Tonight I happened upon one of my all time favorites--probably my second favorite movie of all time--Under the Tuscan Sun. I recently read the book, and think that Frances Mayes is as much a visual artist as she is an author-she absolutely paints with words. The book and the movie are two separate entities, and both are so richly and lushly loverly it defies words. Watching the movie and listening to the lilt of the Italian accents brought back a wonderful memory of Rome.
We had been in Rome for several days and the gypsy hawkers and beggars were everywhere. If someone tried to catch your attention, they were either trying to sell you something or pick your pocket. We were walking down a little back street behind our hotel and came upon a marble engraving shop. It was filled with all different sized and shaped pieces of marble, mostly of the Italian version of "The Smiths: Don, Debby, Donnie and Spike" that you see hanging by peoples' doors. But right as you went in the door, there was also a giant box filled with odd shaped smallish pieces (scraps, I rectom) with little sayings and poems and such engraved in them, and just as we were about to leave, I found a small piece with just one word engraved on it: "adorabile". I was just charmed, so I asked the proprietor, a little old Italian man how much it was. His reply was something straight out of a movie. He said "You take that. You take that home with you and you will always have a piece of Rome with you." My heart.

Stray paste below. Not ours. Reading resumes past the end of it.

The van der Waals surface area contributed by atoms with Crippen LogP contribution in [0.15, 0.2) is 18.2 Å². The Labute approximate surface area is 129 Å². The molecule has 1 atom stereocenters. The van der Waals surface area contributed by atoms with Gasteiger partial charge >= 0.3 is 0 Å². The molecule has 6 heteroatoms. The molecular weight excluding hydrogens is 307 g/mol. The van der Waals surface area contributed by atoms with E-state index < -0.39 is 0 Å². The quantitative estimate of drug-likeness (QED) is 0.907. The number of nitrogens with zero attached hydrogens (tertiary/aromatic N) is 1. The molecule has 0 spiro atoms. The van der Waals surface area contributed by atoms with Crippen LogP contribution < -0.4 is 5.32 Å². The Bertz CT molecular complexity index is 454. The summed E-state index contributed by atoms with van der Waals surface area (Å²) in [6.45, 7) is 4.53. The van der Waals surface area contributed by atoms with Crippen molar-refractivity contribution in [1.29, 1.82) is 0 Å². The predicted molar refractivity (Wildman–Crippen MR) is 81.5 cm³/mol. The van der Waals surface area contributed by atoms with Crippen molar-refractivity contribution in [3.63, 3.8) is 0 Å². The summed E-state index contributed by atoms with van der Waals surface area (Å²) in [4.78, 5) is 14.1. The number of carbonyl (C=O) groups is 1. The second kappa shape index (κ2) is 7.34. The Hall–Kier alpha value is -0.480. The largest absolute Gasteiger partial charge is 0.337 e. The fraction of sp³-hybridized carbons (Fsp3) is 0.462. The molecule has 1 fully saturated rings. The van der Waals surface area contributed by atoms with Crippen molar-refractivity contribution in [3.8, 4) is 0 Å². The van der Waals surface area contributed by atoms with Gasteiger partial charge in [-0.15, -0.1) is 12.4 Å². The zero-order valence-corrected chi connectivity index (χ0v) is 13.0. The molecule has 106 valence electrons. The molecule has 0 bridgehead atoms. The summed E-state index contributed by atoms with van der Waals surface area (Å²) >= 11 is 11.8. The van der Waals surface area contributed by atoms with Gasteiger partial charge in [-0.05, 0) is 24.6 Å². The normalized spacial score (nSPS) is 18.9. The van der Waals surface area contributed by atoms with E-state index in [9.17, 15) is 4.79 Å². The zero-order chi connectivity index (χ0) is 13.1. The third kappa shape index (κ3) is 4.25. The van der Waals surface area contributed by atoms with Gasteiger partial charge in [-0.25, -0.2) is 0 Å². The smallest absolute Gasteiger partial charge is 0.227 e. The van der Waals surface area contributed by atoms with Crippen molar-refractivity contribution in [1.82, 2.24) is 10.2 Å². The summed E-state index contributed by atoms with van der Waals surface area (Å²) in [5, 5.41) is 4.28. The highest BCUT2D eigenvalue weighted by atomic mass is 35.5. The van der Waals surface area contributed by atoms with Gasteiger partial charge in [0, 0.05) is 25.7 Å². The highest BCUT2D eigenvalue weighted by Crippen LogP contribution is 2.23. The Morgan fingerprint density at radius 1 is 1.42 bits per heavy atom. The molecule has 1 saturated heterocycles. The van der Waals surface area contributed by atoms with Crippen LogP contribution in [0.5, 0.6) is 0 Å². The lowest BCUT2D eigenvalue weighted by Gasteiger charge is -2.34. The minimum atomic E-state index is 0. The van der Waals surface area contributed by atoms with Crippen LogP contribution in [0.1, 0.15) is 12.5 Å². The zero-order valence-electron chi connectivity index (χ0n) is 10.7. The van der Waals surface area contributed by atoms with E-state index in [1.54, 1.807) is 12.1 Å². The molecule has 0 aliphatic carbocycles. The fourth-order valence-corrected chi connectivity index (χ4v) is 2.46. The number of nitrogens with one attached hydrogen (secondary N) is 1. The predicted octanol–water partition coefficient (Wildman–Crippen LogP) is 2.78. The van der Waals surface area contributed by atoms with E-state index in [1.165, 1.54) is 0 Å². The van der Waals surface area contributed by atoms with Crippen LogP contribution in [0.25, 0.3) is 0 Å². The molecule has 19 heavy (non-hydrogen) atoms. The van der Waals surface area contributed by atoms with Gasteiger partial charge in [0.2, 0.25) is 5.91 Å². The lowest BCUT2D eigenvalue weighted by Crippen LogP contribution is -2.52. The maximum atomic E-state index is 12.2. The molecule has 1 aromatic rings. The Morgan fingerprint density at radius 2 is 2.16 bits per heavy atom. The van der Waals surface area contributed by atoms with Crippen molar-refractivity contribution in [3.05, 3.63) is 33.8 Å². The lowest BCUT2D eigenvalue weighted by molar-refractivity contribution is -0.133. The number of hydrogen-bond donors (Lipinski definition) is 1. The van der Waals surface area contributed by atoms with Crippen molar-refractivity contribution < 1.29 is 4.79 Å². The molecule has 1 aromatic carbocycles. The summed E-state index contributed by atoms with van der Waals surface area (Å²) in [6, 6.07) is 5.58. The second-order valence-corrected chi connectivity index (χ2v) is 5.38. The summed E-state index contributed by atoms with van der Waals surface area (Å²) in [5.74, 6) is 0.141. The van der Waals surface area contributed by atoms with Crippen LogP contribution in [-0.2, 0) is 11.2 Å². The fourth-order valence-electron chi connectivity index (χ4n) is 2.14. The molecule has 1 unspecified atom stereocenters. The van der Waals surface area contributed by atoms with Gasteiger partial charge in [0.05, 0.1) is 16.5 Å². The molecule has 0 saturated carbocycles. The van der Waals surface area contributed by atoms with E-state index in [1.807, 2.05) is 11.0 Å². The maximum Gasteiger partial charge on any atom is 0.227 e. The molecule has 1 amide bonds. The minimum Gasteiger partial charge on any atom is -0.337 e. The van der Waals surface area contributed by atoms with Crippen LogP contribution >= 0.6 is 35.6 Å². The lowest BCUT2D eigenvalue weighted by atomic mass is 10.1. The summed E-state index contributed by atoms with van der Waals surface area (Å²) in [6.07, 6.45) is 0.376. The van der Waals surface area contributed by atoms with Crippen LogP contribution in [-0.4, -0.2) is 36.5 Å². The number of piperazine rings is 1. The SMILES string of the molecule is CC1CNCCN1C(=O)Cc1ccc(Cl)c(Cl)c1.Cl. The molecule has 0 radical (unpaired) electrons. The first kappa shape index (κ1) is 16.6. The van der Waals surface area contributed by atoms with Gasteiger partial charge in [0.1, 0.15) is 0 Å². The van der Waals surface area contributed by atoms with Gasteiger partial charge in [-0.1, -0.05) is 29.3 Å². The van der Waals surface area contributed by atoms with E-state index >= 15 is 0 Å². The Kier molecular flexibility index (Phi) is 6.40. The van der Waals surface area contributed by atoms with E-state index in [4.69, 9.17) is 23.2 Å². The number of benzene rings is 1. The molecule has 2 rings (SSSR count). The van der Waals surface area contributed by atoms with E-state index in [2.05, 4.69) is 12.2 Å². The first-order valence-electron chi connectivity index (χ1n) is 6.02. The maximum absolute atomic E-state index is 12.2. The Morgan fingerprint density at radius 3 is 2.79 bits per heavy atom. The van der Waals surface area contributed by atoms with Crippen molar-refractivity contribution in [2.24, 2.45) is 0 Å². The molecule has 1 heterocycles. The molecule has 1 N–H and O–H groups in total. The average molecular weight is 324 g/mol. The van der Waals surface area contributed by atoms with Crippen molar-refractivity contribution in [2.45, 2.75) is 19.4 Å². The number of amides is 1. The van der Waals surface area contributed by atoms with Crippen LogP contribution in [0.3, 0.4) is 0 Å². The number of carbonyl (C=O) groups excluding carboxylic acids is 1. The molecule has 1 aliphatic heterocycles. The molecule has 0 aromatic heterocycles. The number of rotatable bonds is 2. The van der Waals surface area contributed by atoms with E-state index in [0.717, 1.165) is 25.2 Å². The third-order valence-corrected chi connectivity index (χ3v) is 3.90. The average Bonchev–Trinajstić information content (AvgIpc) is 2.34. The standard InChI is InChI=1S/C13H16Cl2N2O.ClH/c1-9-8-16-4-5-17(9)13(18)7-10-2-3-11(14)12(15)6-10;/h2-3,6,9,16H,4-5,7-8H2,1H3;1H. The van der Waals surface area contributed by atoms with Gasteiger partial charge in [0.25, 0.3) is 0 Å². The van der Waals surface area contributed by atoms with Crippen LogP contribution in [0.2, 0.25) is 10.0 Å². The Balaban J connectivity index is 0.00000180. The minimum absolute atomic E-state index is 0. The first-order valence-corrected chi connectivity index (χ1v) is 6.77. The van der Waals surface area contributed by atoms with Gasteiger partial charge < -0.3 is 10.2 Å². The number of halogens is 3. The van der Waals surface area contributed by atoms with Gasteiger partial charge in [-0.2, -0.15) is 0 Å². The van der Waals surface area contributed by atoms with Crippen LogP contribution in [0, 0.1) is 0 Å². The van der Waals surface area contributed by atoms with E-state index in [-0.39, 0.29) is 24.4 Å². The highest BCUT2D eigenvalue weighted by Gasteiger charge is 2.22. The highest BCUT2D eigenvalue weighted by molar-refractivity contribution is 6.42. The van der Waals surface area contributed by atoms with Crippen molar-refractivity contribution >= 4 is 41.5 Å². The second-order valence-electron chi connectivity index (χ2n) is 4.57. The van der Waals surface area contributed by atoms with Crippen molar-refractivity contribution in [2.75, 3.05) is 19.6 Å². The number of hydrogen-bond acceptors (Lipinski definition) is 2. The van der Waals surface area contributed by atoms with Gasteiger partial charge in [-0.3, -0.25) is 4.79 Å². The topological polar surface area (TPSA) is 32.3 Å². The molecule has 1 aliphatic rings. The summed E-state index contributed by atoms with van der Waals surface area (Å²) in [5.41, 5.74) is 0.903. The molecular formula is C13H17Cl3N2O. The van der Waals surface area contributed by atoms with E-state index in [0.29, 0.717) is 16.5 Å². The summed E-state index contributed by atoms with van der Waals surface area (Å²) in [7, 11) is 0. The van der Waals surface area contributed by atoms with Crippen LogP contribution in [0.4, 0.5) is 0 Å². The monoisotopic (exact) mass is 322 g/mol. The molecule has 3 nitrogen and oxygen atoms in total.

It is probably going to be a while before I get to go back to Rome but I always have a piece of Rome with me-the little piece of marble I carry in my purse. And the memory of kissing that kindly old gentleman on the cheek for his generosity and the glow of knowing that not everyone in the world is on the take will be in my heart forever.